general price fluctuations in the market, product differences, 
differences in channels of distribution or quantities purchased); and 
(3) explain why the average-to-average or transaction-to-transaction 
comparison methodology cannot take into account the observed price 
differences. See the Department's December 10, 2007, letter to the 
petitioners.
    In response to the Department's December 10, 2007, letter, the 
petitioners asserted that the ITC has already analyzed the LWR market 
and found the subject merchandise to be a commodity product. See the 
petitioners' December 17, 2007, submission to the Department. The 
petitioners noted that the only stated reason for accepting a two-
percent price variation as evidence of targeted dumping in the CFS 
paper investigation was the ITC's finding that CFS paper is a commodity 
product. According to the petitioners, additional market analysis 
related to targeted dumping (beyond the ITC's finding) was not engaged 
in by the petitioner in CFS paper, nor is such extensive market 
analysis required by the statute. Thus, the petitioners maintained that 
the ITC's findings are more than adequate support for their proposed 
two-percent benchmark. Moreover, the petitioners argued that price 
differences in commodity-like products sold to different purchasers or 
regions or in different time periods can only be captured through an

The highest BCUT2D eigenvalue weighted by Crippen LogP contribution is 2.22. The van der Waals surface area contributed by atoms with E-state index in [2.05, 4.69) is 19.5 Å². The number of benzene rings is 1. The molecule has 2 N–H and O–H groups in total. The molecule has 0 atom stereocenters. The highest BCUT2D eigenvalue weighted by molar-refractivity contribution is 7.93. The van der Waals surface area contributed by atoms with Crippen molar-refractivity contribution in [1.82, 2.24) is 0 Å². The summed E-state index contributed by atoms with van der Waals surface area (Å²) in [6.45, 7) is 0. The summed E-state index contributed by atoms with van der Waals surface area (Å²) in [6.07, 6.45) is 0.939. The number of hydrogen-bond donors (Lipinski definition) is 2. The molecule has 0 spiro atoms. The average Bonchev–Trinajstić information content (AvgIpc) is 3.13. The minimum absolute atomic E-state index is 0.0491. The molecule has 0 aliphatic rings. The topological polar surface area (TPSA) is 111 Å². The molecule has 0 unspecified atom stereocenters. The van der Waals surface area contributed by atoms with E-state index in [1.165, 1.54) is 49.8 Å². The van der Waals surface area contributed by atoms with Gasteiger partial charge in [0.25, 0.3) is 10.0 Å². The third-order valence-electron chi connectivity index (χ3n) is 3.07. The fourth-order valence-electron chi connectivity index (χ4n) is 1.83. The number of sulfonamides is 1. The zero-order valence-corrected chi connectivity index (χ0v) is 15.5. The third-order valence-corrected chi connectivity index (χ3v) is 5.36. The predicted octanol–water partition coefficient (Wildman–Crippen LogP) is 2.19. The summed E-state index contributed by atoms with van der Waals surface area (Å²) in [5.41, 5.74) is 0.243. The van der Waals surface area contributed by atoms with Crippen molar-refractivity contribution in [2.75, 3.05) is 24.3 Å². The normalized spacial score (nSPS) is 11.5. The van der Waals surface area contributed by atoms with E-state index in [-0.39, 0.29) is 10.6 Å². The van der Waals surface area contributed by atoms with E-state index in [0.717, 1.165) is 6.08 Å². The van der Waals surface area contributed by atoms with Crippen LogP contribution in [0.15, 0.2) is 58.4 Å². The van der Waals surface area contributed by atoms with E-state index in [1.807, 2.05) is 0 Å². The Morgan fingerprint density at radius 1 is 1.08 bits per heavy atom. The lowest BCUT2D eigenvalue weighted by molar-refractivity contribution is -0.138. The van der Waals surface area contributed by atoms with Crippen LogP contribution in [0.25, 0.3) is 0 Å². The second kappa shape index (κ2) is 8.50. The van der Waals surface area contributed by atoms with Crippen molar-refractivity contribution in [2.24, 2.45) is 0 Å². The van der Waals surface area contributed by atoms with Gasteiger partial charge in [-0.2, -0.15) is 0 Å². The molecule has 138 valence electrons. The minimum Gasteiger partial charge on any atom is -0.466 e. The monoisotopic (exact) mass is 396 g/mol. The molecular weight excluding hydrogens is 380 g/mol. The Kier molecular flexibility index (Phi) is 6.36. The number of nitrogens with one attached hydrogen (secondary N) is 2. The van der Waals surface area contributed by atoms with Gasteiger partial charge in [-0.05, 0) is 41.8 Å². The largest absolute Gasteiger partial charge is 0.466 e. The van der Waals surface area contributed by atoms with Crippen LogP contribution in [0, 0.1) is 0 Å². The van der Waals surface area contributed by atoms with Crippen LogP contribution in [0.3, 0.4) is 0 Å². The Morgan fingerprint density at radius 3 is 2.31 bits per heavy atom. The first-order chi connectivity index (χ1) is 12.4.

average-to-transaction comparison. Specifically, the petitioners stated 
that if the Department were to average prices to targeted and non-
targeted groups the lower prices in the targeted groups would be offset 
by the prices in the non-targeted groups.
    We have determined that in this case using an average-to-
transaction comparison methodology results in the same overall 
antidumping margin for each of the respondents as using an average-to-
average comparison methodology. See memoranda to the File from Jeff 
Pedersen for each respondent regarding ``Dumping Margins Based on an 
Average-to-Transaction Comparison Methodology.'' Thus, the petitioners' 
claim that the observed price differences can only be taken into 
account using an average-to-transaction comparison is not supported by 
the facts in this case. See id. Therefore, the requirement of section 
777A(d)(1)(B)(ii) of the Act that the average-to-average or 
transaction-to-transaction methodology cannot account for the price 
differences is not met. See also ``Statement of Administrative 
Action,'' accompanying the Uruguay Round Agreements Act (``URAA''), 
H.R. Rep. No. 103-316, (1994) at 843 (SAA) (``{b{time} efore relying on 
{the average-to-transaction comparison{time}  methodology, however, 
Commerce must establish and provide an explanation why it cannot 
account for such differences through the use of an average-to-average 
or transaction-to-transaction comparison.'').
    Finally, the Department notes that the petitioners failed to 
adequately respond to the Department's concerns regarding their 
targeted dumping allegations. Specifically, the petitioners failed to 
describe how the LWR market functions and did not adequately explain 
why a two-percent price difference should be considered to be 
significant for the ``commodity-like product,'' LWR, given the 
characteristics of the LWR market.\1\ As provided in the SAA ``the 
Administration intends that in determining whether a pattern of 
significant price differences exist, Commerce will proceed on a case-
by-case basis, because small differences may be significant for one